New report paints negative picture of the debt collection industry
Oct 18, 2013 Phil Burgess
The National Consumer Law Center (NCLC) has recently released a harsh report that claims debt collectors "push families into poverty." The findings analyze states' laws regarding consumer protection in the matter of debt collection, and reveal that most laws are outdated and potentially harmful toward American families. What troubles the NCLC is that no state's exemption laws, which were enacted to safeguard debtors, meet basic guidelines laid out in the report. Massachusetts and Iowa rank the highest nationally, while Alabama, Kentucky, Michigan and Delaware all failed in their grading. As debt collection has long been considered an essential service to the economy, this new information casts an unwelcome and potentially misleading light on the industry.
According to the NCLC, the five things every exemption law should include are as follows: permitting debtors to retain their cars of average value, not selling off a debtor's necessary household items, allowing debtors to keep $1200 in their bank accounts for basic services (such as utilities and rent), not harming a debtor's median-value home and ensuring that a debtor still has a living wage after debt collection. The four states that essentially allow debt collection agencies to take everything a debtor owns are mentioned above and no state complies with all of these regulations. The NCLC believes this to be a huge issue, especially considering the tenuous nature of today's economy.
Calls for reform
The NCLC urges low-ranking states to reform their exemption laws before families slide even further into poverty. The group suggests that at the very least, individuals be allowed to maintain a living wage so basic needs can be attended to. Blue Oregon, a progressive blog, has taken note of Oregon's near-failing grade in the NCLC's report and demands that the state update its laws to protect those already struggling to survive economically. The blog also points out the problematic statistic that the Federal Trade Commission had to deal with over 125,000 complaints about debt collection in 2012 alone, which adds to the sense of necessity for exemption law reform.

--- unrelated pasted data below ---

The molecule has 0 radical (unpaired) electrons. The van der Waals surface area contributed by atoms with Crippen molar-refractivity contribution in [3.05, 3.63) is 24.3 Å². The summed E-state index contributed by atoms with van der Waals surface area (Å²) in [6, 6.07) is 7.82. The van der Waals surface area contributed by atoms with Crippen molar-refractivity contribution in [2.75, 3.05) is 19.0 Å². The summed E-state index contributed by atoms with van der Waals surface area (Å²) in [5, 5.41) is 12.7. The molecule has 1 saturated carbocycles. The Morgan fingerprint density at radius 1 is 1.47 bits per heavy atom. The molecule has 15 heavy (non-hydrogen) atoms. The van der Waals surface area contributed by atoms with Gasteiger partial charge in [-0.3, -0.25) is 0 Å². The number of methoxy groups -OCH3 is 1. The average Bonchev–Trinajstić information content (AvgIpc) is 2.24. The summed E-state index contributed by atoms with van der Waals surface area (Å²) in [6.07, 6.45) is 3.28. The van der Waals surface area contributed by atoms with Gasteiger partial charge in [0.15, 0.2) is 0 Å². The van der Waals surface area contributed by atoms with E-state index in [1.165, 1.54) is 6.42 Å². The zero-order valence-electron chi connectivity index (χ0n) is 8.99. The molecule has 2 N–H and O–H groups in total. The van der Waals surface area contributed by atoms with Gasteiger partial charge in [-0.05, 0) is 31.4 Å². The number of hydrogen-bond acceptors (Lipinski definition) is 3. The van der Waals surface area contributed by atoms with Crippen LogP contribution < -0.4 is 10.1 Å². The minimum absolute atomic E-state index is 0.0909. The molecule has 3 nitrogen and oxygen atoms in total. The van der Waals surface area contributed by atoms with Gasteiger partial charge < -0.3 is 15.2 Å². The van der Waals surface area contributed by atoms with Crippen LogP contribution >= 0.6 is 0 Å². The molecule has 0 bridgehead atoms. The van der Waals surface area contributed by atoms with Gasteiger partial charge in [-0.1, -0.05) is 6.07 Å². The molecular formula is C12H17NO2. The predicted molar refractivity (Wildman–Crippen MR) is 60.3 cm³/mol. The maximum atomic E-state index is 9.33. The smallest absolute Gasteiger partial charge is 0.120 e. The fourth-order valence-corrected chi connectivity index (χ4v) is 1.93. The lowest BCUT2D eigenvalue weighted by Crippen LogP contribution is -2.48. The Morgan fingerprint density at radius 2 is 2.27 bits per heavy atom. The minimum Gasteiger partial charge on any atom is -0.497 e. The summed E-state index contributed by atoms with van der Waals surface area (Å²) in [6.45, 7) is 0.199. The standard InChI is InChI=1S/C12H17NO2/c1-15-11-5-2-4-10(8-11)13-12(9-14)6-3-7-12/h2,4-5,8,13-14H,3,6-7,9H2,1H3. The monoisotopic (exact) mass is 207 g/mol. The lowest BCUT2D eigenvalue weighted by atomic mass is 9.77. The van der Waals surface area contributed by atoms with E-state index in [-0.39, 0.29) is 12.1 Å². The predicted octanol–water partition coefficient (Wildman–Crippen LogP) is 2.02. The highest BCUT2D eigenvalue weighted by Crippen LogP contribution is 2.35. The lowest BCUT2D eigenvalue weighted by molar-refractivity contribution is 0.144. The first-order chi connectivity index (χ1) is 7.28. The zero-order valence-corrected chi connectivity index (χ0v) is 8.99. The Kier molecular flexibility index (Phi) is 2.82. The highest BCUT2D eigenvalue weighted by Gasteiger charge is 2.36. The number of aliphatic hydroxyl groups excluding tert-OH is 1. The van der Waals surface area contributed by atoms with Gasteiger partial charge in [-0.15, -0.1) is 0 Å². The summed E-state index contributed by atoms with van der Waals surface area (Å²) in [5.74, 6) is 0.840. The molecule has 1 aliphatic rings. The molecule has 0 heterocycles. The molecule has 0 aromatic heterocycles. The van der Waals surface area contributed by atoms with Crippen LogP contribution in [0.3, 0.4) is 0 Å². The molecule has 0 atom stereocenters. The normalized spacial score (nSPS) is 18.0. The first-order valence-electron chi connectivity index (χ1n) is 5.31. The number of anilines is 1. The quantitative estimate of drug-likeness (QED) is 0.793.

In an example that is half-comical, half-tragic, the NCLC report describes how archaic Pennsylvania's legislation is. The state protects Bibles, sewing machines, school books, clothing (including military uniforms) and $300 worth of additional property. To abide by this blatantly outdated code is outrageous in the eyes of many.
Helping families helps the economy
As was said earlier, large numbers of families in poverty because of controversial debt collection practices means large drains on the economy. Debt collection is a necessary and beneficial industry in the United States, as many studies have shown, including ACA International's fairly recent one. This report alleges that the money recovered by third-party debt collectors allows many companies to continue functioning and more importantly, prevents the government from raising taxes to make up for financial shortcomings caused by debt. It is vital, however, that consumers have money to pay creditors with, or else they cannot work with these third-party agencies and nobody benefits. Patience and reform will be key to ensuring that both parties are capable of honoring their agreements.